June Updates from Minnesota's Office of Accessibility

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Digital Accessibility News from Minnesota IT Services

A cursor hovering over the Change Alt Text option in Facebook to add alt text to a photo of Jenna Covey and Joan Redwing.

Pump Up Your Social Media Using
Pictures with Alt Text

The state's Design Leadership meeting occurs every other month. Employees from across agencies who lead design for the state gather to discuss branding, projects, and share best practices. At a recent meeting attendees asked: how can I make my social media images accessible? The conversation addressed updates to social media platforms in the last year and ways to better reach all your readers. This article is an overview/summary, and you can get more details in the presentation PDF Social Media and Alt Text.

Who uses alt text (and why)?

There are many reasons to use quality alt text! While most alt text users are people using assistive technologies, this is not the entire group. Some people do not download images for a variety of reasons – they read your alt text as text that appears in place of the image. Google indexes your alt text. Artificial intelligence may be learning how to improve automated alt text from your image’s alt text.

What makes good alt text? How do you add it in LinkedIn, Twitter, Pinterest, Instagram, scheduling apps, and Facebook? And what do you do if it isn't working? Details in the blog Pump Up Your Social Media Using Pictures with Alt Text.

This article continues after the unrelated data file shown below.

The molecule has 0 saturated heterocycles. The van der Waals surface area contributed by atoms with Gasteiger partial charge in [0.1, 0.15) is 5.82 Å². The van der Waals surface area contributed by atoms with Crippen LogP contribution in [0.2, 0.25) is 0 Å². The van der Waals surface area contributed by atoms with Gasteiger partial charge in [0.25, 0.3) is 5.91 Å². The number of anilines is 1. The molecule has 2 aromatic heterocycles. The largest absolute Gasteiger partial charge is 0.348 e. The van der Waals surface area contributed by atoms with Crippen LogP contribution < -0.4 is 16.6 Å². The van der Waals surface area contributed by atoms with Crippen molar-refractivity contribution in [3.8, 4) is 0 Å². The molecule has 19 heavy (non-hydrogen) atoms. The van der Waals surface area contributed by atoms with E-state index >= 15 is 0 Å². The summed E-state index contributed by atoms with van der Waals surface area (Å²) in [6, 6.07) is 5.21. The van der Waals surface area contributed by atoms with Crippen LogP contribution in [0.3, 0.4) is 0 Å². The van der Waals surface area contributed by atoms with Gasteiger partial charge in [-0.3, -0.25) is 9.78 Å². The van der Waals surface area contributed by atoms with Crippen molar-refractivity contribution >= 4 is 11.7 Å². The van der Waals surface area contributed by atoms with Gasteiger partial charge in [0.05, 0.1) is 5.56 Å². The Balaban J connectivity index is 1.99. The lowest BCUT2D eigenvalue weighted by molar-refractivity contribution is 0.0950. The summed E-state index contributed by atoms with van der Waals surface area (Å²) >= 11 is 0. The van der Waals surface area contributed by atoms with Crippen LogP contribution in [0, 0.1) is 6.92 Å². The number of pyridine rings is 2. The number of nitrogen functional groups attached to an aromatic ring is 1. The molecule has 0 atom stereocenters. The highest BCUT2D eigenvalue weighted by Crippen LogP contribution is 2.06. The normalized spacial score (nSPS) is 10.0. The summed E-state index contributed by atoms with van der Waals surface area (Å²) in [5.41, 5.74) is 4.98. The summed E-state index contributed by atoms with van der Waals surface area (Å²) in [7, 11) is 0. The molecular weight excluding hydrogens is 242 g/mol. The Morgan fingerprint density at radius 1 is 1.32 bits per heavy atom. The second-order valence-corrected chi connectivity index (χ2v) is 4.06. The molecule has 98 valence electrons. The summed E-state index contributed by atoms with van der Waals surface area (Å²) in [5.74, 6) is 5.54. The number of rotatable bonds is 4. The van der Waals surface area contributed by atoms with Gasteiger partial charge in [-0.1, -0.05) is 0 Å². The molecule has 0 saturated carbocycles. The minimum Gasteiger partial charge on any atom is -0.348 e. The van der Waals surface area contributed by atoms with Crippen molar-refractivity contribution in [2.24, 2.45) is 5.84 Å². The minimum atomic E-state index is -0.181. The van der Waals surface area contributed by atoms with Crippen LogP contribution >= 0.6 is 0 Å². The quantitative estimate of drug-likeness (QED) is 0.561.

Switch for an automatic door.

Normalizing Digital Accessibility

By Molly, Office of Accessibility Intern

It sits next to doors, a few feet off the ground, and usually is silver with a blue design in the center.

Can you guess what the item is? An automatic door switch! An automatic door switch is a common sight in the physical world, but what resources exist to help people with disabilities in the digital world?

Hello! My name is Molly, I am an intern for the Office of Accessibility, and I can start to answer that question. Laws, regulations, and guidelines – from the state, federal, and even international level – all regulate digital accessibility. There are:

Together, these provide the rules for digital accessibility, albeit in a dry, dusty way that involves lots of big words.

So, how do average people like me start to make digital things accessible? I found that answer in the styles pane of Microsoft Word.

More about Molly's initial journey in the Normalizing Digital Accessibility blog.

Tech Tip: Where do you put the ASL interpreter?

Online videos that do not originate from television and are produced by State of Minnesota Executive Branch agencies must follow the Web Content Accessibility Guidelines (WCAG) 2.0 levels A and AA. While the Sign Language (Prerecorded) success criteria is level AAA, providing more accessible communications such as while covering weather-related emergencies and other disasters ensures everyone can access the information.

And, online videos attract an even larger audience than television! Have you thought about how to include American Sign Language (ASL) interpreters onscreen in press conference and presentation style videos?

The Minnesota Commission of the Deaf, DeafBlind and Hard of Hearing (MNCDHH) has created a training page that highlights how to ensure